Shehu said that as part of efforts to rid the country’s economy from sabotage of greedy few, security operatives had raided locations where illegal oil bunkering thrive.
“Oil theft is being tackled. The big problem we have in this country is that we ought to see more commitment from communities in assisting law enforcement agents. In some cases, where some actors in the law enforcement are complicit, it becomes bad,” he said.
He added that it was embarrassing for Nigeria not to meet up with the quota given to it by the Organisation of Petroleum Exporting Countries (OPEC).
“We used to fight the OPEC for more quotas; now, they have given us and we are not able to meet up. This is embarrassing. Security agencies are fully involved in stopping this act. I am hopeful that in the next few days, the office of the National Security Adviser will be presenting to the country, big men who are promoters of this kind of business as they are being caught and illegal refineries are being bombed out.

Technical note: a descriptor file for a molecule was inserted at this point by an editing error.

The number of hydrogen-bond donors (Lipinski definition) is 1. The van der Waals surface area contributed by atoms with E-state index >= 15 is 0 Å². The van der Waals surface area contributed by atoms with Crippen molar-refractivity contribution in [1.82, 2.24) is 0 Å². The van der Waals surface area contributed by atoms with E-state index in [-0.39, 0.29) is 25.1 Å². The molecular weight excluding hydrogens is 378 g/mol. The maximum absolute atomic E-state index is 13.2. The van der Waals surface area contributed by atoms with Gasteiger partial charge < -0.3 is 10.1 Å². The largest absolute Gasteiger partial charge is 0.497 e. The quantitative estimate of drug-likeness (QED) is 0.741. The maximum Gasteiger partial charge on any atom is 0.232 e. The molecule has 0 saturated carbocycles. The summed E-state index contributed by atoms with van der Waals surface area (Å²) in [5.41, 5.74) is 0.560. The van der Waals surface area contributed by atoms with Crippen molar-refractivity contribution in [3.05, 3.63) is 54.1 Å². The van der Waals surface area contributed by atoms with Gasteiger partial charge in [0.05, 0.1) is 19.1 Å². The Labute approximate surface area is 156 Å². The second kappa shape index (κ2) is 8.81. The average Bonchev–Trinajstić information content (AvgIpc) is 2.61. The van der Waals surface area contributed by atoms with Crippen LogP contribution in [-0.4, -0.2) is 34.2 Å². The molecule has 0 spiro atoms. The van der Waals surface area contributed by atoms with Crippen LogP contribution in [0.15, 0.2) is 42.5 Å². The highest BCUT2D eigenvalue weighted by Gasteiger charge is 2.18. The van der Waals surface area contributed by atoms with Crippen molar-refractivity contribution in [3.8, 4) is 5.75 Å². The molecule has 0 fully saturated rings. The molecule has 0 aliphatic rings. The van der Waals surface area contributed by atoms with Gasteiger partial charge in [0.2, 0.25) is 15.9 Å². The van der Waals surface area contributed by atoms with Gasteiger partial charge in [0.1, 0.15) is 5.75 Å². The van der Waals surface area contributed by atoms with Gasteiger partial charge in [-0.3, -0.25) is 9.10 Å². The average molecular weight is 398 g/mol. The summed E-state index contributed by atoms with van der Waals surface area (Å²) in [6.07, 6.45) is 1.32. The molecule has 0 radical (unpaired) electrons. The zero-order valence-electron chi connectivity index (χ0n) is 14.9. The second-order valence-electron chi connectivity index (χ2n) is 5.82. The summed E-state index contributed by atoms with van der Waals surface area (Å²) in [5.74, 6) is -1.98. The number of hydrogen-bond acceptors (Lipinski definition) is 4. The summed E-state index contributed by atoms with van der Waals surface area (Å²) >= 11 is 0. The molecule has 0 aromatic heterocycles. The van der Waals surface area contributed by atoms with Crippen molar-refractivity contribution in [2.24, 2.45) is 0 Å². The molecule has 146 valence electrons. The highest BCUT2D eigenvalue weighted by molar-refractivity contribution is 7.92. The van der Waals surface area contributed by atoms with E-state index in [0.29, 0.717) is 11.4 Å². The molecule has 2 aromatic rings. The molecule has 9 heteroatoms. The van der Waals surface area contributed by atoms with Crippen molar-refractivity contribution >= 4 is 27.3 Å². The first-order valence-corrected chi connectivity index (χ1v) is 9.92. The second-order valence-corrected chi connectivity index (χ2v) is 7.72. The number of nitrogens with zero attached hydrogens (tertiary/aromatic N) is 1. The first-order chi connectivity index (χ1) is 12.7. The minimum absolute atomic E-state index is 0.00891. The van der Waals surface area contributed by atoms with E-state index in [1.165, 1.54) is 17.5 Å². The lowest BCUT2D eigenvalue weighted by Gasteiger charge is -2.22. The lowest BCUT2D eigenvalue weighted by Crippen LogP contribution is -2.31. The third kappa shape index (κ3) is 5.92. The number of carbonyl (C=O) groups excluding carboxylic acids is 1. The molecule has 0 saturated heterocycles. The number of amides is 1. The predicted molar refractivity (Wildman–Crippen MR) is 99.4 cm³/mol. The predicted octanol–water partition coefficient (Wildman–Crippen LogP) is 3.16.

“The Nigerian National Petroleum Company (NNPC) Limited is also installing a monitoring capacity to detect or advise immediately when sabotage of oil pipelines happen,” he said.
On insecurity, Shehu said that ending the insurgency in the North East was the president’s priority when he came into office and a lot of efforts had been put in to curtail the menace. He added that terrorists no longer laid claim to any territory due to the might of the Nigerian Army.
He, however, said cases of banditry and kidnapping were as a result of the previous administration’s failure to tackle the root cause, as well as negligence of military personnel in the area of adequate training.
“The fight against banditry and kidnapping and the results have begun to reach an important turning point. A momentum has been generated, and we are hoping there would be no turning back. These days, all we hear is that the military is being frontal in its activity of attacking bandits’ enclaves; freeing hostages and all of that. We hope there would be no turning back,” he said.
He said the victory recorded by the army had justified the money spent on the military, saying, “Public expenditure is justified because if we didn’t fight Boko Haram to what we have today, they would have probably taken over many more cities. Before now, they were active, up to Abuja, bombing the United Nations’ headquarters and other places. Is it 100 per cent success? Clearly no, but substantially, they are degraded.”
He added that the military would soon get more equipment to aid the fight.